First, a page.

Your professional success has always been a source of pride. You graduated at the top of your class at your university and have moved into a successful professional role. On the other hand, perhaps you started a small business that a bigger company purchased, allowing you to move into the corporate world.
Eventually, you accepted an intracompany transfer to a United States facility or accepted a job offer from a new employer. You may have even moved your spouse and children with you. There are numerous employment-related visa programs that help talented and educated professionals enter the United States, often with their immediate families.
However, the companies that employ talented immigrants aren’t always able to follow through with their promises to those workers. You might end up losing your job or being laid off through no fault of your own after moving to the United States for a job opportunity. Will you automatically face removal from the country after losing the job that helped you secure a work visa?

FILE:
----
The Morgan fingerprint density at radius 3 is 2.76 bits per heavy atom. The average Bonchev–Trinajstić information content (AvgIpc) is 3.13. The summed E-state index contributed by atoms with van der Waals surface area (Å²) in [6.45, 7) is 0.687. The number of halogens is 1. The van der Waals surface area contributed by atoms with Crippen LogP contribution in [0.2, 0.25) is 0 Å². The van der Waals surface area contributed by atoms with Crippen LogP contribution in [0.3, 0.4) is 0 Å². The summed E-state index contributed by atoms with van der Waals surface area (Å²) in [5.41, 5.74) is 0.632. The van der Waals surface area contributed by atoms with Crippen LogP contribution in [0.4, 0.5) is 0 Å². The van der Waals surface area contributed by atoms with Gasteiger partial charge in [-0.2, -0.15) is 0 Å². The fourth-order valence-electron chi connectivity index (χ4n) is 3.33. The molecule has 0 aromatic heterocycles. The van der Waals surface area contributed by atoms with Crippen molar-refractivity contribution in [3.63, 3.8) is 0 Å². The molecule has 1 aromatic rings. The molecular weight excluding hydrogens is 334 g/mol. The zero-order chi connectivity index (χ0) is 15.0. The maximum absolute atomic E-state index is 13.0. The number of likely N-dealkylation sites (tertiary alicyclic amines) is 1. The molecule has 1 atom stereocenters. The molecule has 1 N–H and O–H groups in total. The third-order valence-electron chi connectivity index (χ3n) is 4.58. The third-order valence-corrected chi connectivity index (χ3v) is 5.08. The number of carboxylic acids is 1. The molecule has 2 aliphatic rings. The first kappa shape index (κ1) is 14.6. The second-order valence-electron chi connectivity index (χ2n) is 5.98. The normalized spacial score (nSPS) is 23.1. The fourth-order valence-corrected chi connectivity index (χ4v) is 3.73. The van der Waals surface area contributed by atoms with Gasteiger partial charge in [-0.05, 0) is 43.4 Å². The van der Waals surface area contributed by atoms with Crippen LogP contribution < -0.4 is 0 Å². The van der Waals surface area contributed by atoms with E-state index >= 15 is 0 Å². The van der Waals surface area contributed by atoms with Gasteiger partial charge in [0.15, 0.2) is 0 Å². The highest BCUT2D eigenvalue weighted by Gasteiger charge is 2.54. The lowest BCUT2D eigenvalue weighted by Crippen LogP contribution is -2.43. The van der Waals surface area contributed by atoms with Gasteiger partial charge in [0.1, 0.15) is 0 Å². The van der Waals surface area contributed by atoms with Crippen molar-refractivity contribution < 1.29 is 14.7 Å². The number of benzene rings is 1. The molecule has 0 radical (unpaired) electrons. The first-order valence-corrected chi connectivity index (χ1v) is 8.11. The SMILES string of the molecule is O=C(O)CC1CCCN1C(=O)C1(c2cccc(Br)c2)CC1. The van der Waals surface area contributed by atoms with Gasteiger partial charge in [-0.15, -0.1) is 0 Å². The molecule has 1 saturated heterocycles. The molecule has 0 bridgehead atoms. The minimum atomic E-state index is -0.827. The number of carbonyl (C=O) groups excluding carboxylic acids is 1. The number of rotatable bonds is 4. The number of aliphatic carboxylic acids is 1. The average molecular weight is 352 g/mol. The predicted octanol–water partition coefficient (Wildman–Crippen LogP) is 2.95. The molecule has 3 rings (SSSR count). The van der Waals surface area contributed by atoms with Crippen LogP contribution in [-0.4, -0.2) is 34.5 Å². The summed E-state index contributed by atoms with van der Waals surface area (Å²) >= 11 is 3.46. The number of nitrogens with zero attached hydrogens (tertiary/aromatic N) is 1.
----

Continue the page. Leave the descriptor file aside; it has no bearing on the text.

Many visa programs have a grace period for skilled workers
Your removal from the country is not automatic or immediate after the loss of your job. The United States Citizenship and Immigration Services (USCIS) has long extended a grace period to those in the country on specialized non-immigrant work visas.
Typically, you have up to 60 days after the loss of a job to secure new gainful employment and file the appropriate paperwork with the USCIS after a job loss. Although the company that initially sponsored your entry into the country can no longer maintain your employment arrangement for some reason, the skills or education you have make you beneficial to the domestic economy.
Workers who are able to find a similar job with another company can often secure a new visa and continue to live and work in the United States despite the unexpected interruption in their employment.
Making use of your industry connections and actively applying for new positions could help you and any family that traveled with you remain in the United States. Losing a job can be an immigration challenge for those with employment visas, but it does not have to be the end of someone’s time in the United States.